The days are beginning to lengthen, the birds are singing louder in the mornings, the daily average temperatures are more likely to be above freezing, and there are hundreds of students worried about impending midterms. As much as I would love to identify as a bird excited for spring, the reality is that I am one of those very worried students. At this time in the semester any moment of rest I typically enjoy is spent with intrusive thoughts of how I would be better off studying or doing something productive. And it is at times like this that I rely most on scripture to snap me out of the toxic mindset that my grades determine my self worth. Specifically, I turn to the book of Matthew, which is in the Christian New Testament.
25 “‘Therefore I tell you, do not worry about your life, what you will eat or drink; or about your body, what you will wear. Is not life more than food, and the body more than clothes? 26 Look at the birds of the air; they do not sow or reap or store away in barns, and yet your heavenly Father feeds them. Are you not much more valuable than they? 27 Can any one of you by worrying add a single hour to your life?’” – Matthew 6:25-27
The passage goes on for longer as Matthew, guided by God, wrote why there is no reason to worry (Matt, 6:25-34). He writes that we should take after the nature that God has made. Birds do not worry about their next meal and flowers do not worry about being beautiful — yet their needs are met. Worrying takes our minds away from truly embracing every moment as its own. The fear that guides our worrying is fear that God will not provide for us. Logically, this does not make sense as the fact that we are still living is evidence enough that we have been cared for before and will most likely be cared for in the future. In the last verse Matthew writes, “Therefore do not worry about tomorrow, for tomorrow will worry about itself. Each day has enough trouble of its own.” And if we are still concerned, then we should seek out God and pray.
I do not believe that God intended these verses to justify being lazy, which can oftentimes be the immediate reaction to this passage. Instead, I believe that it means that we should not become overly fixated on human ideals to the extent where we overexert ourselves and anxiously spiral into burnout. Choosing to recognize, in a student context, that an exam or assignment is not worth wasting your life on can be incredibly difficult when family, friends, roommates, and the internet seem to obsess over creating “the most secure (and often wealthiest) future”. If I have learned anything over the past few years, it is that our future is anything but secure. We do not know when the next outbreak of disease will be, we do not know the exact timeline or severity of the impacts of climate change, and we do not know if the next world war is right around the corner. The learning curve on coping with the unpredictability of the future is steep and everyone approaches it in different ways.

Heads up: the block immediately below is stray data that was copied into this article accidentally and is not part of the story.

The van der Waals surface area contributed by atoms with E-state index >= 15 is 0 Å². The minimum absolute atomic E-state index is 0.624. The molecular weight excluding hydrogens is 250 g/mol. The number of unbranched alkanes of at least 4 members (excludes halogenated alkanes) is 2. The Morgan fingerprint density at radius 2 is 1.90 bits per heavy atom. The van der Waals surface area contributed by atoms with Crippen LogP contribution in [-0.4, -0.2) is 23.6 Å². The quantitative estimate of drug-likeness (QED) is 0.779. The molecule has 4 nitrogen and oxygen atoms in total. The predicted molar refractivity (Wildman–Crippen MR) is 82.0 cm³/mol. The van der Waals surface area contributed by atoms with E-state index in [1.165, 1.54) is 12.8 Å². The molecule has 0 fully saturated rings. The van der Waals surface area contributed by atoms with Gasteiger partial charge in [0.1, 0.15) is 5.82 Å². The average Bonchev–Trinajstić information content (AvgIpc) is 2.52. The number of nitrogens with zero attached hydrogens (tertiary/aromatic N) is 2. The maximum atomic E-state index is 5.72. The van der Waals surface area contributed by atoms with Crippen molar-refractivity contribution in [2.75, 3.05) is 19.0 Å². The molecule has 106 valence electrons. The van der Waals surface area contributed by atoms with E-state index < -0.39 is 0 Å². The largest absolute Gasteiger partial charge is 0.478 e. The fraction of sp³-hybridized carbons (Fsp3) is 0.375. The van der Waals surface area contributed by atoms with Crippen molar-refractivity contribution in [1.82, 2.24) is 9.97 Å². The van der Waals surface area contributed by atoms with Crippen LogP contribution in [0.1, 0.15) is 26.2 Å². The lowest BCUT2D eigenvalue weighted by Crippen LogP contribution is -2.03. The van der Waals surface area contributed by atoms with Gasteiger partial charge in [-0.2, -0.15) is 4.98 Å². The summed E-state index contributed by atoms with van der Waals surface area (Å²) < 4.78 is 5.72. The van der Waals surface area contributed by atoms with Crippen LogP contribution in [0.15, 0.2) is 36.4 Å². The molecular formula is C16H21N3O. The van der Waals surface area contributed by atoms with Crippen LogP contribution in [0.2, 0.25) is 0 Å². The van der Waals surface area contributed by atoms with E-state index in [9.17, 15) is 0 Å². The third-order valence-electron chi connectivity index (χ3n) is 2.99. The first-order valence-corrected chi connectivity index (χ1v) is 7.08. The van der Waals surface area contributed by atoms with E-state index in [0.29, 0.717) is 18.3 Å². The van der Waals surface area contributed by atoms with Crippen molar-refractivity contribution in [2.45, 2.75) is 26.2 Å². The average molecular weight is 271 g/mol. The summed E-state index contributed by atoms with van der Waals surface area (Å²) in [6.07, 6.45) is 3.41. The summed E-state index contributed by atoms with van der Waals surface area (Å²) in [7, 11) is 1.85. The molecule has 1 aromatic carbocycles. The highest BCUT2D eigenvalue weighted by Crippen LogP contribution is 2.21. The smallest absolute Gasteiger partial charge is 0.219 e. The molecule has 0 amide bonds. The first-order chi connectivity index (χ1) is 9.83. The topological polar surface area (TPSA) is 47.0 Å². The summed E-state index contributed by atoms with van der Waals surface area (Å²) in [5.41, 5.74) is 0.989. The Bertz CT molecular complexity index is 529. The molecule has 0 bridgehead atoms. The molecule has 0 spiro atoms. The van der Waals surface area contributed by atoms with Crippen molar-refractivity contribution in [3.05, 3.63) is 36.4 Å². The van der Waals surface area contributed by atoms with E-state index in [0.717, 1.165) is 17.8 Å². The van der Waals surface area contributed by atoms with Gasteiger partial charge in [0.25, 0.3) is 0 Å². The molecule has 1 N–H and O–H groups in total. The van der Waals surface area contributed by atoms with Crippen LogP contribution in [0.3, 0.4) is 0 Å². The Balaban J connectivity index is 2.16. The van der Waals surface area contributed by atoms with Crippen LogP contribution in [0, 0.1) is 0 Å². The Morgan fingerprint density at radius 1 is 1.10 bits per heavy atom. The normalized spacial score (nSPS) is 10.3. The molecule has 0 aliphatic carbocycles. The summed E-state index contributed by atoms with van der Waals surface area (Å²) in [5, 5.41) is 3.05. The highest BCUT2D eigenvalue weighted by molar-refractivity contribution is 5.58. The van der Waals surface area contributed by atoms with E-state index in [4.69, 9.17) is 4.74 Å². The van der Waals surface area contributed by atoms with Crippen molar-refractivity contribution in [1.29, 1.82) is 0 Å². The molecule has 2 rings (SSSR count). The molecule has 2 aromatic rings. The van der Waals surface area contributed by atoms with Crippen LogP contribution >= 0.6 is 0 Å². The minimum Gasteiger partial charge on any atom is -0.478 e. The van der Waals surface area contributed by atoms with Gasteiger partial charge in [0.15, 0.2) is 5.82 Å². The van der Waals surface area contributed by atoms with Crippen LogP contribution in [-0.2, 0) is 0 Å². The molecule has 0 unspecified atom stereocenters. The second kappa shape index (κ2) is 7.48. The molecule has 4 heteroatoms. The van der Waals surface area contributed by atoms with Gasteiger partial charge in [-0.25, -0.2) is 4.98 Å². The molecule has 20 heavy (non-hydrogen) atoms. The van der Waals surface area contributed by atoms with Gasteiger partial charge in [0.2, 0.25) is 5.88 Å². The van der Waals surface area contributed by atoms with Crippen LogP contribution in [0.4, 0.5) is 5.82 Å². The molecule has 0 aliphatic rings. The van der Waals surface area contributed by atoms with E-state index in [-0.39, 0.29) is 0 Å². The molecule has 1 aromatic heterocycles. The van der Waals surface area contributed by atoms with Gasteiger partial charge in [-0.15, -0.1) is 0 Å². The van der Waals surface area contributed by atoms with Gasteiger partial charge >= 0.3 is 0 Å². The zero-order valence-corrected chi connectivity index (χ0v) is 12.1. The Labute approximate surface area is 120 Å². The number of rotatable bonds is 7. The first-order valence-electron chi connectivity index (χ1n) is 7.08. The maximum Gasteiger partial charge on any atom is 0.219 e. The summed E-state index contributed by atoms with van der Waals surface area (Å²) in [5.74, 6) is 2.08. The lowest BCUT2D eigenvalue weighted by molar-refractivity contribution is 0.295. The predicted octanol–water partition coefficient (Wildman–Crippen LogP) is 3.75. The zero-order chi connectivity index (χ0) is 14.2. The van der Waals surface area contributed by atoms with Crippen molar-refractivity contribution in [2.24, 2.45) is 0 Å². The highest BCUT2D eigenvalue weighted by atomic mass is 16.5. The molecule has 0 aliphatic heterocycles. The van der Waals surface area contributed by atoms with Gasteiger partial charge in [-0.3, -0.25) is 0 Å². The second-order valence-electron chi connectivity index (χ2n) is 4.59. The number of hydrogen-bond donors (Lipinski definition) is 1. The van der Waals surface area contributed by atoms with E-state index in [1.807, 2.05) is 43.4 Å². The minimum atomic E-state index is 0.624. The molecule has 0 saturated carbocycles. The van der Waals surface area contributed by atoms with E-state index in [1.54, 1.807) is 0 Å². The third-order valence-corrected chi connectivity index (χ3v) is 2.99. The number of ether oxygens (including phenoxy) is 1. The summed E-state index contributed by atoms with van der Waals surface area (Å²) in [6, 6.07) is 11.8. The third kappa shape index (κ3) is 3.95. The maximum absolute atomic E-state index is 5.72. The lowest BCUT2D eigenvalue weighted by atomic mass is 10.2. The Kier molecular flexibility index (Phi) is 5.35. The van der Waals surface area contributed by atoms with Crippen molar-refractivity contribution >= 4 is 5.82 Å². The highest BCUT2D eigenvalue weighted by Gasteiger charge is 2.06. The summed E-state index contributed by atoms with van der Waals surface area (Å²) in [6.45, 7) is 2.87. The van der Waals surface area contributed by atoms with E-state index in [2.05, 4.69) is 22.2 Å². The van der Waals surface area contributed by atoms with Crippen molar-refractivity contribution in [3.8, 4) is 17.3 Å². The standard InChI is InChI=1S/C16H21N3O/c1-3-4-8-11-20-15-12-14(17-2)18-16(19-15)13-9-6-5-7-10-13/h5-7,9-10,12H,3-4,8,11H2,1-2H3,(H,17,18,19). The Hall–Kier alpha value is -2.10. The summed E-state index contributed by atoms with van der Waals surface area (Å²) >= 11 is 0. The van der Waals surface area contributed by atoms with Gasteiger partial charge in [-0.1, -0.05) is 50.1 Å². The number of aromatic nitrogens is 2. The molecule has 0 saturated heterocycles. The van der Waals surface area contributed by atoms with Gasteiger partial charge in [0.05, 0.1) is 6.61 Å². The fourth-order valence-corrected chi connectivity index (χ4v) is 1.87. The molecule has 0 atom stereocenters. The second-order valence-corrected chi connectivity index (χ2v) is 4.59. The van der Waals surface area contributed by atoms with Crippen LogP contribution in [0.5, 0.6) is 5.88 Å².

For me, I cope by planning for my basic needs (checking the weather, buying groceries, etc) and by giving myself time to reflect on anything unexpected via prayer or enjoy that time by doing something that brings me joy. I choose to thrive in the unknown and break away from the negative conversations by asking: What if everything goes well? And if everything goes well then how much of my life did I waste on worrying? Most importantly: was the outcome worth the time I spent worrying?
So the next time my friends or roommate question why I do not feel guilty watching a movie instead of studying excessively for an exam or why I do not feel guilty going to bed at a reasonable time, I will remember what Matthew wrote and comfort them by telling them not to worry.